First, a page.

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 Post subject: Re: Taking the Brexit
PostPosted: Sat Feb 03, 2018 23:23 
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Jesus wept

https://twitter.com/hendopolis/status/9 ... 5227459593




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 Post subject: Re: Taking the Brexit
PostPosted: Sun Feb 04, 2018 16:52 
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Doctor Glyndwr wrote:
Jesus wept


He had a bad experience with referendums too.


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 Post subject: Re: Taking the Brexit
PostPosted: Sun Feb 04, 2018 17:22 
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I’m incredibly anxious about a lot of other things at the moment, which always piques my upset at stuff like this, but I am so, so annoyed by the continuing, decades old acceptance of absolute shits treating anyone with less privilege/money/social standing like dirt on the basis that they are funny old sorts of folk, and they are ‘a character’. So much British comedy is built on the basis of ‘silly old rich person sneers at those with less’ but paints them as a loveable, out of touch person, rather than contemptuous twit, and that’s carried right on through to politics. The stereotype English Upper Class eccentric is seen as laughable and harmless, and then you have individuals like Rees-Mogg and Johnson that use this as a cloak to be evil bastards.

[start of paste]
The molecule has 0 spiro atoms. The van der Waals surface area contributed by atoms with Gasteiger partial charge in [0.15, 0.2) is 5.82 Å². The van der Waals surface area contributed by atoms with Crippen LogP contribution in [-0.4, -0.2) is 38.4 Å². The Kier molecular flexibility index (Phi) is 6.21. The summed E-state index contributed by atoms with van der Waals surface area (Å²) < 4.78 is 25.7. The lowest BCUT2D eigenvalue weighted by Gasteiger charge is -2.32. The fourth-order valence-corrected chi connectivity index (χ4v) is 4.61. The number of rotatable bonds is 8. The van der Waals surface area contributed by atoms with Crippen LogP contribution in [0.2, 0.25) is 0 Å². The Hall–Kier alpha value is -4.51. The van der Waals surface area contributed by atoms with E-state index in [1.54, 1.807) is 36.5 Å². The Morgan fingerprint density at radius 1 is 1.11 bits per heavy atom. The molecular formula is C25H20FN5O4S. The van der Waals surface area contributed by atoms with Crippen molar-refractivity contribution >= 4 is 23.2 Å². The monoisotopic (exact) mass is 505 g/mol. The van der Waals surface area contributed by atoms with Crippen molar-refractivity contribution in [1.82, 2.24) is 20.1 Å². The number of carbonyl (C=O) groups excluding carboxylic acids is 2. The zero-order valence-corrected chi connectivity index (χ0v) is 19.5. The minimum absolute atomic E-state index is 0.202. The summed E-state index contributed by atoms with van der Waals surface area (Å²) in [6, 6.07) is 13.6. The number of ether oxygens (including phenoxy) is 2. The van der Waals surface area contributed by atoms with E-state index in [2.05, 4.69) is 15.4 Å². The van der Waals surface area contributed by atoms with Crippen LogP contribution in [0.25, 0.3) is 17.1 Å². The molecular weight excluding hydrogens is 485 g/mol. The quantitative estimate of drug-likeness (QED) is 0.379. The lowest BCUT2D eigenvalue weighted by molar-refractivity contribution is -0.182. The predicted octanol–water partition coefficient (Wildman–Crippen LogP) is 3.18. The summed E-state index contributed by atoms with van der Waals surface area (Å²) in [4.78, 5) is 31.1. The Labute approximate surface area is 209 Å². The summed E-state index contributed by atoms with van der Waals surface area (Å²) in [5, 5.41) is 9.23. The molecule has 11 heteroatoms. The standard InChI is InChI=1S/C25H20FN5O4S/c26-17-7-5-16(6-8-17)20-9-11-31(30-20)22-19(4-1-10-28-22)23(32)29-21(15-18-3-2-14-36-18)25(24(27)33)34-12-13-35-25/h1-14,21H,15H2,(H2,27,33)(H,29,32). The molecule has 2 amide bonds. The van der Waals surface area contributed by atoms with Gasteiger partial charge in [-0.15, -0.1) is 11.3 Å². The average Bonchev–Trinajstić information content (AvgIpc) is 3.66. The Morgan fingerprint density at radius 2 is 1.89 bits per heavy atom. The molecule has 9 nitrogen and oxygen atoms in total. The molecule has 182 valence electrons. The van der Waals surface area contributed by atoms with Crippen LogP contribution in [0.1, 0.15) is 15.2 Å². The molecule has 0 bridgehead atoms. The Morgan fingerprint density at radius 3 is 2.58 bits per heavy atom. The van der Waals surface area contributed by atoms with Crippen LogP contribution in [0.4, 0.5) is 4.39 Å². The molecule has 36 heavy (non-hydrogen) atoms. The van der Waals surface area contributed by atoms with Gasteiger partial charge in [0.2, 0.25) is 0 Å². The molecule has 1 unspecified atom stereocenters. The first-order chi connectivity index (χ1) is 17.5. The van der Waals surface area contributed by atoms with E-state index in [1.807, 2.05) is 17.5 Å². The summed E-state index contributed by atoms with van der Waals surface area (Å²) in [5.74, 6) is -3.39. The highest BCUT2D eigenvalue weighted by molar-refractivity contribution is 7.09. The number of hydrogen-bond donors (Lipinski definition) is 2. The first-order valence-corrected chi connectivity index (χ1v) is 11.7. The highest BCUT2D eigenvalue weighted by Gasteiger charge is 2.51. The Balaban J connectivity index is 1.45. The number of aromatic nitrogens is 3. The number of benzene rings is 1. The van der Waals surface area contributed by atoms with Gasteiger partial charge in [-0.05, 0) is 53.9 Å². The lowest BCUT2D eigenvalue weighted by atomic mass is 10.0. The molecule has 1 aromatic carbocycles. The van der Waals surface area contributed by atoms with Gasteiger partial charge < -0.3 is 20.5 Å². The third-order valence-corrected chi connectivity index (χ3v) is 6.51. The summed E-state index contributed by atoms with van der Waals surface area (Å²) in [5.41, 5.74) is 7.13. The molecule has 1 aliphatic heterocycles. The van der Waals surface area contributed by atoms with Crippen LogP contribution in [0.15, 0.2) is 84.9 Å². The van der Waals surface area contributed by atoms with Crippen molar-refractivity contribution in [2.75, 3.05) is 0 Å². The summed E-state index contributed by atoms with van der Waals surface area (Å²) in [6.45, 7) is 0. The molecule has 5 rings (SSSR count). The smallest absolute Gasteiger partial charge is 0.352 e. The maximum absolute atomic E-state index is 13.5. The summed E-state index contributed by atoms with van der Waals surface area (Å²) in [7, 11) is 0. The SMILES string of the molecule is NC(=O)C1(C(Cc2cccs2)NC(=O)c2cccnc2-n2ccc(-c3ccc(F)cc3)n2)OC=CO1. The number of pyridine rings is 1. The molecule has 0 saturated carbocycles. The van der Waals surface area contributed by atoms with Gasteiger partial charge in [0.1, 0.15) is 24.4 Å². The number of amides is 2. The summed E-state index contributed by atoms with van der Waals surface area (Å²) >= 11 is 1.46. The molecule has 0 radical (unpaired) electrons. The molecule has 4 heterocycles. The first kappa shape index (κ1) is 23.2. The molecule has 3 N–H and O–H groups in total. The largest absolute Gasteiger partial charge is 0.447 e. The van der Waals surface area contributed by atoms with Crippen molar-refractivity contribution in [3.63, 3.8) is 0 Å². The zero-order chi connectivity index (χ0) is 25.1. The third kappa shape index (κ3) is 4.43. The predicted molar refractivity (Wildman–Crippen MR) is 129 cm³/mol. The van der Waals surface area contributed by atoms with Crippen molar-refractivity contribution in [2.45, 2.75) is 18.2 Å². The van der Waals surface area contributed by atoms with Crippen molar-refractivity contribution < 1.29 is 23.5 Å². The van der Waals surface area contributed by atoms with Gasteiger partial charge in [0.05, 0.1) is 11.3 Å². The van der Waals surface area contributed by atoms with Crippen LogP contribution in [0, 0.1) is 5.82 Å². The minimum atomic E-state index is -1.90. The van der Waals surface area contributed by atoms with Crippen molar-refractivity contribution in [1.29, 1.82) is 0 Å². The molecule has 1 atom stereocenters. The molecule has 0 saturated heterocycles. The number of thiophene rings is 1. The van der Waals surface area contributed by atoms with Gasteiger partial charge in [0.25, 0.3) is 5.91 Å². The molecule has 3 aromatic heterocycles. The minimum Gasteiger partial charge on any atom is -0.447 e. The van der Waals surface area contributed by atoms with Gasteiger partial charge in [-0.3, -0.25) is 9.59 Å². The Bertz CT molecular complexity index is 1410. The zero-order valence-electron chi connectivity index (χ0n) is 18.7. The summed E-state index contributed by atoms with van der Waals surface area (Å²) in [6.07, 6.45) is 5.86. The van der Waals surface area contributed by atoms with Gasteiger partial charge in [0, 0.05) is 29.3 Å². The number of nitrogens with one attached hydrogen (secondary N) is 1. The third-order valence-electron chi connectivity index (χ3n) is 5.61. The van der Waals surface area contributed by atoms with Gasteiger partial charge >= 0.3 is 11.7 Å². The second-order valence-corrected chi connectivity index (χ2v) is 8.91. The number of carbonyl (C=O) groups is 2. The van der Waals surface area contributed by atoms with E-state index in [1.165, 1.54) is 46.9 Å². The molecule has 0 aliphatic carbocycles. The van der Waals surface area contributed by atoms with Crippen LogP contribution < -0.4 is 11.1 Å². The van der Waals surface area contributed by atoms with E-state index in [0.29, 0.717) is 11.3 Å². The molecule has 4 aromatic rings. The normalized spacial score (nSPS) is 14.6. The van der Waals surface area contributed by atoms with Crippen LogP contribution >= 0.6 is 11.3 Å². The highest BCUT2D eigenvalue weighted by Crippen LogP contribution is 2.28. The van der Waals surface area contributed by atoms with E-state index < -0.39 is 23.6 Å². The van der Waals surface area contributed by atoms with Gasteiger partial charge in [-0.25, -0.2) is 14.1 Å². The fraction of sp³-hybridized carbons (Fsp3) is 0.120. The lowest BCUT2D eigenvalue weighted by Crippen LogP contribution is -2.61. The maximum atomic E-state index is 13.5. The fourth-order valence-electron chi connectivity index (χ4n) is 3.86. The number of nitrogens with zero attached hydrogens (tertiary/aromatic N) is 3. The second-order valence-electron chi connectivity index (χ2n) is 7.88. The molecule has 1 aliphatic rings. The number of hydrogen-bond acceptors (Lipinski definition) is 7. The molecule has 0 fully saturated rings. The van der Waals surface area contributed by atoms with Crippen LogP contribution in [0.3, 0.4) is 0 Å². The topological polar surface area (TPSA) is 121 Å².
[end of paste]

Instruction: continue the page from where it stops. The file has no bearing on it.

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 Post subject: Re: Taking the Brexit
PostPosted: Mon Feb 05, 2018 10:52 
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Gogmagog

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So, uh, taking back control, eh? No customs union. This is a farce.

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 Post subject: Re: Taking the Brexit
PostPosted: Mon Feb 05, 2018 10:57 
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MaliA wrote:
So, uh, taking back control, eh? No customs union. This is a farce.


So we're back to having a border in Northern Ireland. It's almost as if they're making it up as they go along to get the right headline in the right-wing papers and keep a minority of backbenchers happy. Oh, hang on...


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 Post subject: Re: Taking the Brexit
PostPosted: Mon Feb 05, 2018 18:44 
Filthy Junkie Bitch

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Note that they haven’t ruled out an absolute customs and worldwide tariff free trade utopia for the UK. At that point the issue of customs is an issue that they are placing the issue of a border into the EU court.

They’re not thinking of that though.


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 Post subject: Re: Taking the Brexit
PostPosted: Mon Feb 05, 2018 19:20 
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ApplePieOfDestiny wrote:
Note that they haven’t ruled out an absolute customs and worldwide tariff free trade utopia for the UK..


The farmers would love that.


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 Post subject: Re: Taking the Brexit
PostPosted: Wed Feb 07, 2018 19:30